But be warned! Inflation only helps debtors if it was unexpected at the time when their debt contracts were signed. Imagine you are about to sign a 30-year fixed mortgage that will obligate you to pay some dollar-amount monthly for the next 30 years. If you know that there will be significant inflation over the next thirty years, and you know that wages and incomes will rise along with prices during these inflationary episodes, then you realize that your fixed mortgage payment will become a smaller and smaller fraction of your income as the years go by.  But unfortunately, your lender probably has access to the same economic forecasts as you do. Since lenders are hurt by inflation in much the same way that debtors are helped by it, the expected inflation will cause the lender to want to charge a higher interest rate and make you pay a higher monthly amount. That is why, in general, inflation only helps a debtor if it is greater than what was expected at the time the debt was entered into.

This discussion so far suggests that people in debt are in some ways just like everyone else, better off when their incomes go up, and worse off if prices go up without an accompanying rise in their incomes.[1] What is unique to debtors is that when prices and incomes go up by the same proportion, that makes the debtors better off. Remember this assumes that the dollar-amount of debt doesn’t adjust along with inflation, and that the changes in prices or income were unexpected at the time debt contracts were entered into.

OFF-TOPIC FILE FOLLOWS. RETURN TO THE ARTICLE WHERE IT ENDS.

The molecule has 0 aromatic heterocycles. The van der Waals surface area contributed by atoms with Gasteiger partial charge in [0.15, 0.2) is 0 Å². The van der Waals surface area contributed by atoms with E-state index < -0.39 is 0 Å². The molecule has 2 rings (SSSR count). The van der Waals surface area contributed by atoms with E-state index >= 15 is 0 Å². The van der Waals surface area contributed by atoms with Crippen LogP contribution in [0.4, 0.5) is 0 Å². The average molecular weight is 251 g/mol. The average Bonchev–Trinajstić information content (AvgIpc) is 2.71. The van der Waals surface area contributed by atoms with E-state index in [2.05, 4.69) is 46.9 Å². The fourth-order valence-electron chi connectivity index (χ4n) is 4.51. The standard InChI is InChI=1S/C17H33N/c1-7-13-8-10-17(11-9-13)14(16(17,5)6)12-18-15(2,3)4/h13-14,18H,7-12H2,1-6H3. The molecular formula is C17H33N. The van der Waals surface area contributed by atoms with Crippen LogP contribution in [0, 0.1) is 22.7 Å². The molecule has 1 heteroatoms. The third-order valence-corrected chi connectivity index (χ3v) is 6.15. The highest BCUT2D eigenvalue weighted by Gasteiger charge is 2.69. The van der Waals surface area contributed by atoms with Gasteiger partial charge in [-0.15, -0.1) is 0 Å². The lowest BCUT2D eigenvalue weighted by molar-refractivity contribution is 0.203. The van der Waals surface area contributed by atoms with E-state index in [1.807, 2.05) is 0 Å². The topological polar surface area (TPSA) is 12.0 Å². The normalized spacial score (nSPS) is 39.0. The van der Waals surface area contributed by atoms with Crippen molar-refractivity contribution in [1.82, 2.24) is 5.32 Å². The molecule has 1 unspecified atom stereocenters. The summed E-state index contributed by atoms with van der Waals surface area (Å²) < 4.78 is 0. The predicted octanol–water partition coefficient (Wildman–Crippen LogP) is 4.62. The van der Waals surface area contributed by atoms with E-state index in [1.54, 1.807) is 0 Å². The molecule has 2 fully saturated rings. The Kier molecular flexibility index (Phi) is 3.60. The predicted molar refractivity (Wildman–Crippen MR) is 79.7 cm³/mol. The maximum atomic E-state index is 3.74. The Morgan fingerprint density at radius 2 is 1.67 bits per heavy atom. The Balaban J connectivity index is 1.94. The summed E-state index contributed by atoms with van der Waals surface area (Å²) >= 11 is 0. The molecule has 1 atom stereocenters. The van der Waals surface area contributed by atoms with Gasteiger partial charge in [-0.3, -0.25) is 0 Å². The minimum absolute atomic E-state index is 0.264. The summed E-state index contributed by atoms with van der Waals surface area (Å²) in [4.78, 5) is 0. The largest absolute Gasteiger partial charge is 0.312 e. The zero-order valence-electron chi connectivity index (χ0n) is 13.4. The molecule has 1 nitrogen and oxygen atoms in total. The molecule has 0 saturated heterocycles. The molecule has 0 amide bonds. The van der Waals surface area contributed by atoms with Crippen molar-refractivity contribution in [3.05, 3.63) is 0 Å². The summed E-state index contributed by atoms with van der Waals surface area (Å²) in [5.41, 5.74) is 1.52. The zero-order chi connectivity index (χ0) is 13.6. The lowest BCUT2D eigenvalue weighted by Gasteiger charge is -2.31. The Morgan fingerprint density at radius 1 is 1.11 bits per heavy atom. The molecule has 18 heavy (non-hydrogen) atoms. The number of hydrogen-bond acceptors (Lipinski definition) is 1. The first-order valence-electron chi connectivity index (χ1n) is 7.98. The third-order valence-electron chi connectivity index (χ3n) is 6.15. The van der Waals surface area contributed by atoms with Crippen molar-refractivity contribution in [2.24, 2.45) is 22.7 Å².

To sum up, the manner in which inflation affects people in debt depends on the type of inflationary episode and the specific details of their situation. When prices and incomes rise in roughly the same proportion, debtors are better off because their debts shrink in proportion to their incomes. But when prices rise without an accompanying rise in income, this usually means that most people are generally poorer.

 

 

[1] There is an important case where inflation helps people in debt, even if their wages or other incomes don’t rise as well: the case of someone with mortgage debt who plans to downsize. To keep numbers simple, imagine you own a million dollar home with $200,000 of debt (meaning you have $800,000 of equity in the home.) You plan on selling your house and using that $800,000 to buy an $800,000 house without taking out a new mortgage (ignoring transition costs). Now imagine that before you do any selling or buying, an episode of inflation causes the value of all homes to double. You would now be selling a two-million dollar house with $1,800,000 of equity (because your debt is still $200,000 and two million minus $200,000 equals $1,800,000). The value of the house you are buying has doubled to $1,600,000, which you can easily afford with $200,000 left over ($1,800,000 – $1,600,000 = $200,000)!  So this is an important way that a person in debt might be made better off by a rise in prices even if their wages or other income didn’t go up.

 

Mark Robinson, Ph.D., Director | [email protected]

Mark Robinson is a director at ESI. He received his Ph.D. in economics from Temple University in 2023. While at Temple, he taught courses on the American economy and issues in public policy. Dr. Robinson’s research specialties included labor economics, environmental economics, and macroeconomics. His work has examined reasons for the decline of the labor share in the United States, how household debt affects workers’ bargaining power with employers, the relationship between how much we work and how much we pollute, and how the amount we work affects the amount we drive.